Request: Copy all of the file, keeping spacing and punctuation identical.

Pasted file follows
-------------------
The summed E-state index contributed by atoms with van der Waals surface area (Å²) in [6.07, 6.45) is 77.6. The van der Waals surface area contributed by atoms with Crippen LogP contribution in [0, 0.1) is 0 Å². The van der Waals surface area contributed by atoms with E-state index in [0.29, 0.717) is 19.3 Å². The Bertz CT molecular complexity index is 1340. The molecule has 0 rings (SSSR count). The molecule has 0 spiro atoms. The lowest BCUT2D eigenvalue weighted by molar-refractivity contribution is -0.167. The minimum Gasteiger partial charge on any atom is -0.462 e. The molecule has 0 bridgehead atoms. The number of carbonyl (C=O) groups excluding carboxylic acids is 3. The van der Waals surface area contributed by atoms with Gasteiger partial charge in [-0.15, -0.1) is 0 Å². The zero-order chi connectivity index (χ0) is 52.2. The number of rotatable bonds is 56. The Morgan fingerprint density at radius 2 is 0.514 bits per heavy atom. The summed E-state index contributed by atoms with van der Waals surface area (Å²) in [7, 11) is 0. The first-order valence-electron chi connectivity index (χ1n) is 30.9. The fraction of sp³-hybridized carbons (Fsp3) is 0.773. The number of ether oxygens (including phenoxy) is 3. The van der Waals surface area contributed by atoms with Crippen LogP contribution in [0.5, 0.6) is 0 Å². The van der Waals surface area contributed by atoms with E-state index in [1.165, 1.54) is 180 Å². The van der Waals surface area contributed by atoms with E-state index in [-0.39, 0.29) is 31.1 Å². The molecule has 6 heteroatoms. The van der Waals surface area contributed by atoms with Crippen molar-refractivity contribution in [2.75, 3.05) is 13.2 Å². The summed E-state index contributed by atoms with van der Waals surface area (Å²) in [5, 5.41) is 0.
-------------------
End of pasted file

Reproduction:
The summed E-state index contributed by atoms with van der Waals surface area (Å²) in [6.07, 6.45) is 77.6. The van der Waals surface area contributed by atoms with Crippen LogP contribution in [0, 0.1) is 0 Å². The van der Waals surface area contributed by atoms with E-state index in [0.29, 0.717) is 19.3 Å². The Bertz CT molecular complexity index is 1340. The molecule has 0 rings (SSSR count). The molecule has 0 spiro atoms. The lowest BCUT2D eigenvalue weighted by molar-refractivity contribution is -0.167. The minimum Gasteiger partial charge on any atom is -0.462 e. The molecule has 0 bridgehead atoms. The number of carbonyl (C=O) groups excluding carboxylic acids is 3. The van der Waals surface area contributed by atoms with Gasteiger partial charge in [-0.15, -0.1) is 0 Å². The zero-order chi connectivity index (χ0) is 52.2. The number of rotatable bonds is 56. The Morgan fingerprint density at radius 2 is 0.514 bits per heavy atom. The summed E-state index contributed by atoms with van der Waals surface area (Å²) in [7, 11) is 0. The first-order valence-electron chi connectivity index (χ1n) is 30.9. The fraction of sp³-hybridized carbons (Fsp3) is 0.773. The number of ether oxygens (including phenoxy) is 3. The van der Waals surface area contributed by atoms with Crippen LogP contribution in [0.5, 0.6) is 0 Å². The van der Waals surface area contributed by atoms with E-state index in [1.165, 1.54) is 180 Å². The van der Waals surface area contributed by atoms with E-state index in [-0.39, 0.29) is 31.1 Å². The molecule has 6 heteroatoms. The van der Waals surface area contributed by atoms with Crippen molar-refractivity contribution in [2.75, 3.05) is 13.2 Å². The summed E-state index contributed by atoms with van der Waals surface area (Å²) in [5, 5.41) is 0.